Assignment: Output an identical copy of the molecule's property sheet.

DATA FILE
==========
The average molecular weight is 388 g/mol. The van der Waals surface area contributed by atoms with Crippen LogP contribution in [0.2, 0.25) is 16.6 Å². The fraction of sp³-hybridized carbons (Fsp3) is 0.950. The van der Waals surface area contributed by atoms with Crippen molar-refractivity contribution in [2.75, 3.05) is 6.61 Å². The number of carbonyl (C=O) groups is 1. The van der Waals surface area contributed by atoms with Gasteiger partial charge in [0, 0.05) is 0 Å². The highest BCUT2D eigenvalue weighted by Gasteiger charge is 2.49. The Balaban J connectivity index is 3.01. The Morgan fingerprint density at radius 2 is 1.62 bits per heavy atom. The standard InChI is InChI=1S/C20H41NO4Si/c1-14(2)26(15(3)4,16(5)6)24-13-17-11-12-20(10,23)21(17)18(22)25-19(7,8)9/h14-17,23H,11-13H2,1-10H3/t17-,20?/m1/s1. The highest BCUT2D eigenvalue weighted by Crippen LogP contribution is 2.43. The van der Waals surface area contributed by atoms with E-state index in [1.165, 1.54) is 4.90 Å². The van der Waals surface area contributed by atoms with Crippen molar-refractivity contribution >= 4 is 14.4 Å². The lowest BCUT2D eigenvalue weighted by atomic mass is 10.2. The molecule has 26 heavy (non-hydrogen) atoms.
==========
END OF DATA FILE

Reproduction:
The average molecular weight is 388 g/mol. The van der Waals surface area contributed by atoms with Crippen LogP contribution in [0.2, 0.25) is 16.6 Å². The fraction of sp³-hybridized carbons (Fsp3) is 0.950. The van der Waals surface area contributed by atoms with Crippen molar-refractivity contribution in [2.75, 3.05) is 6.61 Å². The number of carbonyl (C=O) groups is 1. The van der Waals surface area contributed by atoms with Gasteiger partial charge in [0, 0.05) is 0 Å². The highest BCUT2D eigenvalue weighted by Gasteiger charge is 2.49. The Balaban J connectivity index is 3.01. The Morgan fingerprint density at radius 2 is 1.62 bits per heavy atom. The standard InChI is InChI=1S/C20H41NO4Si/c1-14(2)26(15(3)4,16(5)6)24-13-17-11-12-20(10,23)21(17)18(22)25-19(7,8)9/h14-17,23H,11-13H2,1-10H3/t17-,20?/m1/s1. The highest BCUT2D eigenvalue weighted by Crippen LogP contribution is 2.43. The van der Waals surface area contributed by atoms with E-state index in [1.165, 1.54) is 4.90 Å². The van der Waals surface area contributed by atoms with Crippen molar-refractivity contribution >= 4 is 14.4 Å². The lowest BCUT2D eigenvalue weighted by atomic mass is 10.2. The molecule has 26 heavy (non-hydrogen) atoms.